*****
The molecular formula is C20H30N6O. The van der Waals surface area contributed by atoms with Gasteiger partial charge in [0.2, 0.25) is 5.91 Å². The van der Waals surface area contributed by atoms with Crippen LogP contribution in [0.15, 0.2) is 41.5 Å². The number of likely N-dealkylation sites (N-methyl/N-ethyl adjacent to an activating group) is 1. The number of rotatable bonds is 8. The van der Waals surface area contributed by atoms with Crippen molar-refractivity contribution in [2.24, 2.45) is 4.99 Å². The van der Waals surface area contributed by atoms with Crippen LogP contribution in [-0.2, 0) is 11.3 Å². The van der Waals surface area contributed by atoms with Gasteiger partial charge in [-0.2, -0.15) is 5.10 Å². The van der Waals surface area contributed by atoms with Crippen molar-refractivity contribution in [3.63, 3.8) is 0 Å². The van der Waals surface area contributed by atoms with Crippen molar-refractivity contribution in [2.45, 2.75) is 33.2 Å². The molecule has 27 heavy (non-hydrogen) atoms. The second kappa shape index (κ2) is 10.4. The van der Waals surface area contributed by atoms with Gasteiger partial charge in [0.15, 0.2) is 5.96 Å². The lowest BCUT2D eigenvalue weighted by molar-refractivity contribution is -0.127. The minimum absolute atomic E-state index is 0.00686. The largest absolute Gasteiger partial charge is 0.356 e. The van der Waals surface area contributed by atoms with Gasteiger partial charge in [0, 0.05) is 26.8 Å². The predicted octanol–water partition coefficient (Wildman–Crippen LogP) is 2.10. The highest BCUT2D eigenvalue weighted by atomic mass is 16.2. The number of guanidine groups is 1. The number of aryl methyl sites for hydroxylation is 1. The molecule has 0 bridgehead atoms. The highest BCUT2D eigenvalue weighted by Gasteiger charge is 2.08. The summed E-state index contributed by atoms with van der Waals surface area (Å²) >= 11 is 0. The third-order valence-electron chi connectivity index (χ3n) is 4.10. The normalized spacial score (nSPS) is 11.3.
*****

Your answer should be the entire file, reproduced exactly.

The molecular formula is C20H30N6O. The van der Waals surface area contributed by atoms with Gasteiger partial charge in [0.2, 0.25) is 5.91 Å². The van der Waals surface area contributed by atoms with Crippen LogP contribution in [0.15, 0.2) is 41.5 Å². The number of likely N-dealkylation sites (N-methyl/N-ethyl adjacent to an activating group) is 1. The number of rotatable bonds is 8. The van der Waals surface area contributed by atoms with Crippen molar-refractivity contribution in [2.24, 2.45) is 4.99 Å². The van der Waals surface area contributed by atoms with Crippen LogP contribution in [-0.2, 0) is 11.3 Å². The van der Waals surface area contributed by atoms with Gasteiger partial charge in [-0.2, -0.15) is 5.10 Å². The van der Waals surface area contributed by atoms with Crippen molar-refractivity contribution in [3.63, 3.8) is 0 Å². The van der Waals surface area contributed by atoms with Crippen molar-refractivity contribution in [2.45, 2.75) is 33.2 Å². The molecule has 27 heavy (non-hydrogen) atoms. The second kappa shape index (κ2) is 10.4. The van der Waals surface area contributed by atoms with Gasteiger partial charge in [0.15, 0.2) is 5.96 Å². The lowest BCUT2D eigenvalue weighted by molar-refractivity contribution is -0.127. The minimum absolute atomic E-state index is 0.00686. The largest absolute Gasteiger partial charge is 0.356 e. The van der Waals surface area contributed by atoms with Gasteiger partial charge in [0, 0.05) is 26.8 Å². The predicted octanol–water partition coefficient (Wildman–Crippen LogP) is 2.10. The highest BCUT2D eigenvalue weighted by atomic mass is 16.2. The number of guanidine groups is 1. The number of aryl methyl sites for hydroxylation is 1. The molecule has 0 bridgehead atoms. The highest BCUT2D eigenvalue weighted by Gasteiger charge is 2.08. The summed E-state index contributed by atoms with van der Waals surface area (Å²) >= 11 is 0. The third-order valence-electron chi connectivity index (χ3n) is 4.10. The normalized spacial score (nSPS) is 11.3.